Family Says Teen's Death Accident
Mar. 17, 1987
ROLLING MEADOWS, Ill. (AP) _ A 14-year-old boy died in a closed garage after reading about six teen- agers who committed suicide by inhaling auto exhaust, but family members contend he was the victim of an experiment that ''got out of hand.''
However, the physician who performed the autopsy termed the death a suicide.
Newspaper clippings about two recent group suicides were discovered under Kevin Pyter's bed after his body was found in the family's closed garage Saturday night, said police in this northwest Chicago suburb.
''The family feels this was an accident, not deliberate. We are afraid of a ripple effect on other teens,'' said a woman who answered the telephone at the Pyter home Monday. She would identify herself only as a relative of the victim.
''His mother contends the boy didn't intend to take his life because she thought everything was going smoothly,'' said Robert Hoese, principal of Rolling Meadows High School, where the boy was a freshman.
''She feels it was an experiment that got out of hand. He read about the other suicides and thought he could beat things like that. But it got of hand,'' Hoese said.
Kevin's mother, Marilyn Pyter, found his body on the roof of her station wagon as she and a friend were on their way out to dinner, said Sgt. Douglas Larsson.
An autopsy determined the death was a suicide, said Dr. Edmund Donoghue Jr., who performed the examination.
''He died of carbon monoxide intoxication, due to the inhalation of auto exhaust fumes,'' Donoghue said Monday night. ''From the evidence, it was intentional. The engine had stopped running by the time the boy was found, but the ignition was still turned on.''
Donoghue said carbon monoxide from a running car engine in a closed garage would reach lethal levels in from 10 minutes to 20 minutes.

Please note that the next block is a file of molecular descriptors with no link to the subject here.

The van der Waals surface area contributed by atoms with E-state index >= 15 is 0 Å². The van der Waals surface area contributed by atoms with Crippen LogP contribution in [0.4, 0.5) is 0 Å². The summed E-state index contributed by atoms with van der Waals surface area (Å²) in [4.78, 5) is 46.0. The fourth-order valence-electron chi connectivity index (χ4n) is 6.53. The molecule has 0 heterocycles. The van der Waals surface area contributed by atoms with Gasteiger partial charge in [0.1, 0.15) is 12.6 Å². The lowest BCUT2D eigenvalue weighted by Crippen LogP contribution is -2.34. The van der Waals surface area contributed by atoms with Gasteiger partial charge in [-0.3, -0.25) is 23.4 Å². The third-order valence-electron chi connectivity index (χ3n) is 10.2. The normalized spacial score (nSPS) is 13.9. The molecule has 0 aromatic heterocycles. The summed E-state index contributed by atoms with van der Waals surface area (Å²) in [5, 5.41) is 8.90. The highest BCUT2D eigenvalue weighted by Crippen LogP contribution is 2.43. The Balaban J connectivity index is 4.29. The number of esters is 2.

Last week, two groups of teen-agers committed suicide by closing themselves in idling cars. Four young people killed themselves in New Jersey and, a day later, two girls died in a south Chicago suburb.
''Some say the press overplays it (teen-age suicide), but I don't think so,'' Hoese said. ''Parents have to know about it. We don't know what goes on in their minds. It's really frightening.''
The boy left no suicide note, and Hoese and others interviewed by police said he appeared in good spirits.
''He was a very nice boy, very nice and never trouble,'' said neighbor Sophie Plantaz, who added that Kevin had a paper route.
''He was an average student, an average wrestler on the freshman wrestling team and an average instrumentalist in the concert band,'' Hoese said. ''I met this morning with his counselor and his teachers, the school's social worker and psychologist. They had no inkling.
''He seemed so happy-go-lucky,'' he said.
''It defies all logic. He wasn't depressed. He was doing all right,'' Hoese said.
He said Kevin's 16-year-old sister, Nadine, now in Australia on a student- exchange program, helped counsel troubled students at the high school.
''Some kids won't talk to grownups, so we have a peer counseling program,'' Hoese said.
Funeral services were held Monday in Alsip for Nancy Grannan, 19, and Karen Logan, 17, who committed suicide last Thursday by sitting inside a car with the engine running inside the Logans' garage.
On Wednesday, four teens in Bergenfield, N.J., died after locking themselves in an idling car in a garage
Reseachers say about 15,000 young Americans between the ages of 10 and 24 kill themselves each year.